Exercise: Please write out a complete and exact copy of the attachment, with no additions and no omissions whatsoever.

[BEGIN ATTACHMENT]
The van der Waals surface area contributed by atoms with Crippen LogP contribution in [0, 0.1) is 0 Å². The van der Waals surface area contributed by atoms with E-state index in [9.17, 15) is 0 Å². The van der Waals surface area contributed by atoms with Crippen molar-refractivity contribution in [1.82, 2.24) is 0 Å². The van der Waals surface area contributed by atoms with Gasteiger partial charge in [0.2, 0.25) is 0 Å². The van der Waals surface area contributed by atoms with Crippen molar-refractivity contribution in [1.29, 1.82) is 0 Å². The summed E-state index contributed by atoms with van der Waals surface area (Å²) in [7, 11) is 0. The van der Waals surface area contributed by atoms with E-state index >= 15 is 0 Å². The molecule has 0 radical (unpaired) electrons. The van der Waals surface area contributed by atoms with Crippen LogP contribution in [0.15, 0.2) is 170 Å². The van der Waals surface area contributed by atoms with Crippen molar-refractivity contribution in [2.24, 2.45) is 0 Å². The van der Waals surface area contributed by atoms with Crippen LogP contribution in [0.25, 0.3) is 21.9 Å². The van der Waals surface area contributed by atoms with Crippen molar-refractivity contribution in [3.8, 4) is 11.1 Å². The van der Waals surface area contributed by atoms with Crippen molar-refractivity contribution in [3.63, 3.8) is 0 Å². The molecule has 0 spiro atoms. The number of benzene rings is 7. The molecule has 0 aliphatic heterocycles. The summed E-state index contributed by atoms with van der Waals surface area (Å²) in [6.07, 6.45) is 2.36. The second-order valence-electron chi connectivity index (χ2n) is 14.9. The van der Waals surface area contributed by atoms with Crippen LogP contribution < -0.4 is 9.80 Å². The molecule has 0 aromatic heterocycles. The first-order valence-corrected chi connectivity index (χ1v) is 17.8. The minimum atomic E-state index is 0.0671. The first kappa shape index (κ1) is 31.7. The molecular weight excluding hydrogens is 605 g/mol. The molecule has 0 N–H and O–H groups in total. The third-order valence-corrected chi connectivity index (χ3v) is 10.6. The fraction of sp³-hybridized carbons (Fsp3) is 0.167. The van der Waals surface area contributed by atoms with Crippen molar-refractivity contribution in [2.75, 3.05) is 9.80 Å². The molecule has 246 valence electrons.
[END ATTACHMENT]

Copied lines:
The van der Waals surface area contributed by atoms with Crippen LogP contribution in [0, 0.1) is 0 Å². The van der Waals surface area contributed by atoms with E-state index in [9.17, 15) is 0 Å². The van der Waals surface area contributed by atoms with Crippen molar-refractivity contribution in [1.82, 2.24) is 0 Å². The van der Waals surface area contributed by atoms with Gasteiger partial charge in [0.2, 0.25) is 0 Å². The van der Waals surface area contributed by atoms with Crippen molar-refractivity contribution in [1.29, 1.82) is 0 Å². The summed E-state index contributed by atoms with van der Waals surface area (Å²) in [7, 11) is 0. The van der Waals surface area contributed by atoms with E-state index >= 15 is 0 Å². The molecule has 0 radical (unpaired) electrons. The van der Waals surface area contributed by atoms with Crippen LogP contribution in [0.15, 0.2) is 170 Å². The van der Waals surface area contributed by atoms with Crippen molar-refractivity contribution in [2.24, 2.45) is 0 Å². The van der Waals surface area contributed by atoms with Crippen LogP contribution in [0.25, 0.3) is 21.9 Å². The van der Waals surface area contributed by atoms with Crippen molar-refractivity contribution in [3.8, 4) is 11.1 Å². The van der Waals surface area contributed by atoms with Crippen molar-refractivity contribution in [3.63, 3.8) is 0 Å². The molecule has 0 spiro atoms. The number of benzene rings is 7. The molecule has 0 aliphatic heterocycles. The summed E-state index contributed by atoms with van der Waals surface area (Å²) in [6.07, 6.45) is 2.36. The second-order valence-electron chi connectivity index (χ2n) is 14.9. The van der Waals surface area contributed by atoms with Crippen LogP contribution < -0.4 is 9.80 Å². The molecule has 0 aromatic heterocycles. The first-order valence-corrected chi connectivity index (χ1v) is 17.8. The minimum atomic E-state index is 0.0671. The first kappa shape index (κ1) is 31.7. The molecular weight excluding hydrogens is 605 g/mol. The molecule has 0 N–H and O–H groups in total. The third-order valence-corrected chi connectivity index (χ3v) is 10.6. The fraction of sp³-hybridized carbons (Fsp3) is 0.167. The van der Waals surface area contributed by atoms with Crippen molar-refractivity contribution in [2.75, 3.05) is 9.80 Å². The molecule has 246 valence electrons.